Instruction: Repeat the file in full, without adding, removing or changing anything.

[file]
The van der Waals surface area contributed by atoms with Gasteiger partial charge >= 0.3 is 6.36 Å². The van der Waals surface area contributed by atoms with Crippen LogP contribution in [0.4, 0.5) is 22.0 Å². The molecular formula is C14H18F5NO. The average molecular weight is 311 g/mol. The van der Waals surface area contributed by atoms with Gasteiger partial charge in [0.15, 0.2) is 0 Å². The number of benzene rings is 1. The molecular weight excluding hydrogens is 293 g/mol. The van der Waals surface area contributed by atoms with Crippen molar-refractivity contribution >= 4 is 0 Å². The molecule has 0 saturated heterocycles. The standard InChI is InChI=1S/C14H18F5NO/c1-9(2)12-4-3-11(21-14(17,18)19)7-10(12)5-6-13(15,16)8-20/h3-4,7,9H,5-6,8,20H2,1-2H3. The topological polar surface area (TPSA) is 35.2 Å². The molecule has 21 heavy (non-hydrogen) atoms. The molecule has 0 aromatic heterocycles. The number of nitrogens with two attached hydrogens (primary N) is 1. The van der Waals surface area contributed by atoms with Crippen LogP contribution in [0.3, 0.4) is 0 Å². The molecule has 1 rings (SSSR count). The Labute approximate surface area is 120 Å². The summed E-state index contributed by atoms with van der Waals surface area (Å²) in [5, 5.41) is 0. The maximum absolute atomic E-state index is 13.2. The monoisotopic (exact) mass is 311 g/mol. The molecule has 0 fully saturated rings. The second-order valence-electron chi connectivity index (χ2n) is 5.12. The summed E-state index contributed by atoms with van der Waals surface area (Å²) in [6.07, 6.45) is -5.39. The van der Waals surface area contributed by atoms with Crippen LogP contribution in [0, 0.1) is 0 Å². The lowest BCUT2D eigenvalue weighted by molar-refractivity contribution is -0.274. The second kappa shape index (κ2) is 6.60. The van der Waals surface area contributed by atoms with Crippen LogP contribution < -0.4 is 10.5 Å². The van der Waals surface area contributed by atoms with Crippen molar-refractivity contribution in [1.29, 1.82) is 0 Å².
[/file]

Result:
The van der Waals surface area contributed by atoms with Gasteiger partial charge >= 0.3 is 6.36 Å². The van der Waals surface area contributed by atoms with Crippen LogP contribution in [0.4, 0.5) is 22.0 Å². The molecular formula is C14H18F5NO. The average molecular weight is 311 g/mol. The van der Waals surface area contributed by atoms with Gasteiger partial charge in [0.15, 0.2) is 0 Å². The number of benzene rings is 1. The molecular weight excluding hydrogens is 293 g/mol. The van der Waals surface area contributed by atoms with Crippen molar-refractivity contribution >= 4 is 0 Å². The molecule has 0 saturated heterocycles. The standard InChI is InChI=1S/C14H18F5NO/c1-9(2)12-4-3-11(21-14(17,18)19)7-10(12)5-6-13(15,16)8-20/h3-4,7,9H,5-6,8,20H2,1-2H3. The topological polar surface area (TPSA) is 35.2 Å². The molecule has 21 heavy (non-hydrogen) atoms. The molecule has 0 aromatic heterocycles. The number of nitrogens with two attached hydrogens (primary N) is 1. The van der Waals surface area contributed by atoms with Crippen LogP contribution in [0.3, 0.4) is 0 Å². The molecule has 1 rings (SSSR count). The Labute approximate surface area is 120 Å². The summed E-state index contributed by atoms with van der Waals surface area (Å²) in [5, 5.41) is 0. The maximum absolute atomic E-state index is 13.2. The monoisotopic (exact) mass is 311 g/mol. The molecule has 0 fully saturated rings. The second-order valence-electron chi connectivity index (χ2n) is 5.12. The summed E-state index contributed by atoms with van der Waals surface area (Å²) in [6.07, 6.45) is -5.39. The van der Waals surface area contributed by atoms with Crippen LogP contribution in [0, 0.1) is 0 Å². The lowest BCUT2D eigenvalue weighted by molar-refractivity contribution is -0.274. The second kappa shape index (κ2) is 6.60. The van der Waals surface area contributed by atoms with Crippen LogP contribution < -0.4 is 10.5 Å². The van der Waals surface area contributed by atoms with Crippen molar-refractivity contribution in [1.29, 1.82) is 0 Å².